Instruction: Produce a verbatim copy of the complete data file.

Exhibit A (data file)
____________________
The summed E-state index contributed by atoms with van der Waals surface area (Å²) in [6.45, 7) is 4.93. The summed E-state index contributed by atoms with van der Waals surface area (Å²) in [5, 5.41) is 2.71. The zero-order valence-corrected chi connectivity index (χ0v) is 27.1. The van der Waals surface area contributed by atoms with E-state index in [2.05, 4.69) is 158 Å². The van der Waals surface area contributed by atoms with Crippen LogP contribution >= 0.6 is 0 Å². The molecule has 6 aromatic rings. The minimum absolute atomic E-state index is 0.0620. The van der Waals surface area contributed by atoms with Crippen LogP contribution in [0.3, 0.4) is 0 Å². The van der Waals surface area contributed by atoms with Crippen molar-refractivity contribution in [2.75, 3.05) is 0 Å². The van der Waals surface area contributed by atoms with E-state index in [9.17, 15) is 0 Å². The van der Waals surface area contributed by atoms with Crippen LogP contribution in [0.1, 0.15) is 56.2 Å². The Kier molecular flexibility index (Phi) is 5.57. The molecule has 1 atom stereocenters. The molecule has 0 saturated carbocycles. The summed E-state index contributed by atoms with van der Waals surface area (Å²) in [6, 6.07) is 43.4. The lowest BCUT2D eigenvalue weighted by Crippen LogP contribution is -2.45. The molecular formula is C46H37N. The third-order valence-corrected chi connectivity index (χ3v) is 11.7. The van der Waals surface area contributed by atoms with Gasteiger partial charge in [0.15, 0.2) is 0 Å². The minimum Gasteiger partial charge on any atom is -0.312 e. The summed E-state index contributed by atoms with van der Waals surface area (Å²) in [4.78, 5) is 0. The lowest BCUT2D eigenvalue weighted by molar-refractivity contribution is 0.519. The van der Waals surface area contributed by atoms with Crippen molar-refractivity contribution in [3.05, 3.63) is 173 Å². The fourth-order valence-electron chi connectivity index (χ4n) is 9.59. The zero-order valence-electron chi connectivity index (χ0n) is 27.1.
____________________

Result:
The summed E-state index contributed by atoms with van der Waals surface area (Å²) in [6.45, 7) is 4.93. The summed E-state index contributed by atoms with van der Waals surface area (Å²) in [5, 5.41) is 2.71. The zero-order valence-corrected chi connectivity index (χ0v) is 27.1. The van der Waals surface area contributed by atoms with E-state index in [2.05, 4.69) is 158 Å². The van der Waals surface area contributed by atoms with Crippen LogP contribution >= 0.6 is 0 Å². The molecule has 6 aromatic rings. The minimum absolute atomic E-state index is 0.0620. The van der Waals surface area contributed by atoms with Crippen LogP contribution in [0.3, 0.4) is 0 Å². The van der Waals surface area contributed by atoms with Crippen molar-refractivity contribution in [2.75, 3.05) is 0 Å². The van der Waals surface area contributed by atoms with E-state index in [9.17, 15) is 0 Å². The van der Waals surface area contributed by atoms with Crippen LogP contribution in [0.1, 0.15) is 56.2 Å². The Kier molecular flexibility index (Phi) is 5.57. The molecule has 1 atom stereocenters. The molecule has 0 saturated carbocycles. The summed E-state index contributed by atoms with van der Waals surface area (Å²) in [6, 6.07) is 43.4. The lowest BCUT2D eigenvalue weighted by Crippen LogP contribution is -2.45. The molecular formula is C46H37N. The third-order valence-corrected chi connectivity index (χ3v) is 11.7. The van der Waals surface area contributed by atoms with Gasteiger partial charge in [0.15, 0.2) is 0 Å². The minimum Gasteiger partial charge on any atom is -0.312 e. The summed E-state index contributed by atoms with van der Waals surface area (Å²) in [4.78, 5) is 0. The lowest BCUT2D eigenvalue weighted by molar-refractivity contribution is 0.519. The van der Waals surface area contributed by atoms with Crippen molar-refractivity contribution in [3.05, 3.63) is 173 Å². The fourth-order valence-electron chi connectivity index (χ4n) is 9.59. The zero-order valence-electron chi connectivity index (χ0n) is 27.1.